A Convergence Of Amazon And Staples

| About: Staples, Inc. (SPLS)

I tend to favor value stocks when it comes to investing my clients' money as well as my own. Not surprisingly, my portfolios do not currently include shares of Amazon.com (NASDAQ:AMZN). Amazon is what I would call a great company, but an overvalued stock. Of course, as I've learned many times in the past, overvalued stocks can become more overvalued while undervalued stocks get even cheaper. Still, I'm not one to dive into a stock that sells for 90 times projected 2015 earnings.

Staples (NASDAQ:SPLS) is at the opposite extreme. Staples is not a great company - at least not anymore. Many analysts would also argue that despite the favorable valuation, Staples is not a great stock either. Interestingly, in some ways, Amazon and Staples are similar. First, they are both large retailers. At $74.5 billion in trailing 12-month sales, Amazon is larger than Staples; but Staples's 12-month trailing sales of $23.1 billion isn't too shabby.

Second, both companies have a big internet footprint. Everyone knows that Amazon is the world's largest internet retailer. In fact, all of company's sales are generated online. However, people are often surprised to learn that Staples is the world's second-largest internet retailer. Nearly half of the company's total sales are currently generated online.

There are differences, too. Of course, the most obvious difference is expected growth. Investors are fully aware that Amazon is a rapidly-growing company. That's precisely why they are willing to pay such high multiples for the stock. Amazon's revenues were up 50% in 2013. Growth like that can generate lots of goodwill in the investment community.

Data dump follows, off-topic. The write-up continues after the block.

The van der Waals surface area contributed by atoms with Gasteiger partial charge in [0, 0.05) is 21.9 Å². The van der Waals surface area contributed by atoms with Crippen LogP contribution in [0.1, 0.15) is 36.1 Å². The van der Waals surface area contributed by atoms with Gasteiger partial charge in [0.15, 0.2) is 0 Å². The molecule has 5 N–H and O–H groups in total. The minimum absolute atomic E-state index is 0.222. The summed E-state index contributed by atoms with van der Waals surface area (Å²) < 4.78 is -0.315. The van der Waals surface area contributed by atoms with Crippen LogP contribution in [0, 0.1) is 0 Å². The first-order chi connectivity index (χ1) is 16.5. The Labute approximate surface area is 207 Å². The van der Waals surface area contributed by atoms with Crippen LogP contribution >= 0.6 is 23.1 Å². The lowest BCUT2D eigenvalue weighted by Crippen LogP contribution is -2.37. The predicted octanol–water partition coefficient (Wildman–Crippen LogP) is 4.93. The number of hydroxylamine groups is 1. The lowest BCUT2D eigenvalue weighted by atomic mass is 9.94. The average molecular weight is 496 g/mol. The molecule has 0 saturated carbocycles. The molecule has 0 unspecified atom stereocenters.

Staples, on the other hand, is not growing. On the contrary, it is shrinking. It recently announced plans to close 225 stores by 2015. Revenues fell 5.2% during the most recent fiscal year. Investors definitely do not like shrinking companies. Yet despite the contraction, trailing GAAP net income of $620 million was about two-and-a-quarter times larger than Amazon's trailing net income of $274 million. Another difference is that Staples pays a very generous dividend. The stock is currently yielding well over 4%. Yet during the most recent quarter, the payout ratio was just over a third, so the company should be able to sustain the dividend at current levels.

In one important way, Staples and Amazon are actually converging. Staples is a traditional bricks-and-mortar retailer that is becoming more of an internet retailer by closing stores and moving a greater proportion of its sales online. Amazon is an internet retailer that is investing in bricks and mortar. No, Amazon is not planning to open retail outlets. It is, however, investing heavily in expanding its distribution and data centers. In just the past two years, the company doubled the square footage of its distribution and data centers in international markets and almost doubled the square footage in North America. This expansion is a real investment in bricks and mortar.

Amazon does have one significant advantage that Staples may not be able to mimic. Amazon has convinced an estimated 10 million shoppers to become "prime" members. This means these shoppers have been paying $79 per year primarily to avoid shipping charges. In other words, the company has been generating $790 million per year in membership fees even before it sells anything. Amazon recently announced plans to increase the annual membership fee to $99. So if shipping costs remain constant and there is no attrition, an additional $200 million should flow straight to the bottom line. While some attrition is likely, most analysts believe that the increase in the fee is not enough to cause a meaningful drop in membership. Furthermore, any current members Amazon loses are likely to be replaced by new members.

The bottom line is that Amazon is an outstanding company that enjoys tremendous advantages over other retailers - bricks and mortar or online. Yet that does not mean the stock is worth any price. Still, as I said before, an overvalued stock can easily become even more overvalued. But that isn't my preferred way to invest. I would rather collect the dividends while I wait for Staples to get its house in order.

Disclosure: Staples is included in the portfolios that Vahan Janjigian manages.

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